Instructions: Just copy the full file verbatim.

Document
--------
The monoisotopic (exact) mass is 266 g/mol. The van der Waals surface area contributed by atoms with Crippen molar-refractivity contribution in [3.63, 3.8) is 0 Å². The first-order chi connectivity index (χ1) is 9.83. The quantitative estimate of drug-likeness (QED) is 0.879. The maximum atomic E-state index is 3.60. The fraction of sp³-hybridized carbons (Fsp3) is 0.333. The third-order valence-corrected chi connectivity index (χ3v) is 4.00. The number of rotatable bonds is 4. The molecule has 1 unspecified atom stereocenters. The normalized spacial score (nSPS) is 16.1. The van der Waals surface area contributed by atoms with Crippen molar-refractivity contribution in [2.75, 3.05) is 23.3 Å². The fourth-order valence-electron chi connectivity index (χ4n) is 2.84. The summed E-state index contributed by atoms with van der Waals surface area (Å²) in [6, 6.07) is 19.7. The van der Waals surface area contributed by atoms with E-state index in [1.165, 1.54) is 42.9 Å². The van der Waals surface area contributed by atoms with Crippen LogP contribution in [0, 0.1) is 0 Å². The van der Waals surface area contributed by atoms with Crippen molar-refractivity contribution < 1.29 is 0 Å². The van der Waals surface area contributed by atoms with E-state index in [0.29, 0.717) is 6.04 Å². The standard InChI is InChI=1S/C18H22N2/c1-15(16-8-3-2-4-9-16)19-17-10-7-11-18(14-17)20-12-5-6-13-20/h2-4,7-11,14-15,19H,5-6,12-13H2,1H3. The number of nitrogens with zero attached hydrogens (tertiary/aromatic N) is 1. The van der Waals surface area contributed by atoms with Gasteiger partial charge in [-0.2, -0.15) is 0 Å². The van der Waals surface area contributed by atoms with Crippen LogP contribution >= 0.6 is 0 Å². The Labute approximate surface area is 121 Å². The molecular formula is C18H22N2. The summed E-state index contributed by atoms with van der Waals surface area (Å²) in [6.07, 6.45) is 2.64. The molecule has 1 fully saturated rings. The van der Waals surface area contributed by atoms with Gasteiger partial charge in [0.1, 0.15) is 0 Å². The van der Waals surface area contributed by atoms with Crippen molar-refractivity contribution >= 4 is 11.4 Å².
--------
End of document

The monoisotopic (exact) mass is 266 g/mol. The van der Waals surface area contributed by atoms with Crippen molar-refractivity contribution in [3.63, 3.8) is 0 Å². The first-order chi connectivity index (χ1) is 9.83. The quantitative estimate of drug-likeness (QED) is 0.879. The maximum atomic E-state index is 3.60. The fraction of sp³-hybridized carbons (Fsp3) is 0.333. The third-order valence-corrected chi connectivity index (χ3v) is 4.00. The number of rotatable bonds is 4. The molecule has 1 unspecified atom stereocenters. The normalized spacial score (nSPS) is 16.1. The van der Waals surface area contributed by atoms with Crippen molar-refractivity contribution in [2.75, 3.05) is 23.3 Å². The fourth-order valence-electron chi connectivity index (χ4n) is 2.84. The summed E-state index contributed by atoms with van der Waals surface area (Å²) in [6, 6.07) is 19.7. The van der Waals surface area contributed by atoms with E-state index in [1.165, 1.54) is 42.9 Å². The van der Waals surface area contributed by atoms with Crippen LogP contribution in [0, 0.1) is 0 Å². The van der Waals surface area contributed by atoms with Crippen molar-refractivity contribution < 1.29 is 0 Å². The van der Waals surface area contributed by atoms with E-state index in [0.29, 0.717) is 6.04 Å². The standard InChI is InChI=1S/C18H22N2/c1-15(16-8-3-2-4-9-16)19-17-10-7-11-18(14-17)20-12-5-6-13-20/h2-4,7-11,14-15,19H,5-6,12-13H2,1H3. The number of nitrogens with zero attached hydrogens (tertiary/aromatic N) is 1. The van der Waals surface area contributed by atoms with Gasteiger partial charge in [-0.2, -0.15) is 0 Å². The van der Waals surface area contributed by atoms with Crippen LogP contribution >= 0.6 is 0 Å². The Labute approximate surface area is 121 Å². The molecular formula is C18H22N2. The summed E-state index contributed by atoms with van der Waals surface area (Å²) in [6.07, 6.45) is 2.64. The molecule has 1 fully saturated rings. The van der Waals surface area contributed by atoms with Gasteiger partial charge in [0.1, 0.15) is 0 Å². The van der Waals surface area contributed by atoms with Crippen molar-refractivity contribution >= 4 is 11.4 Å².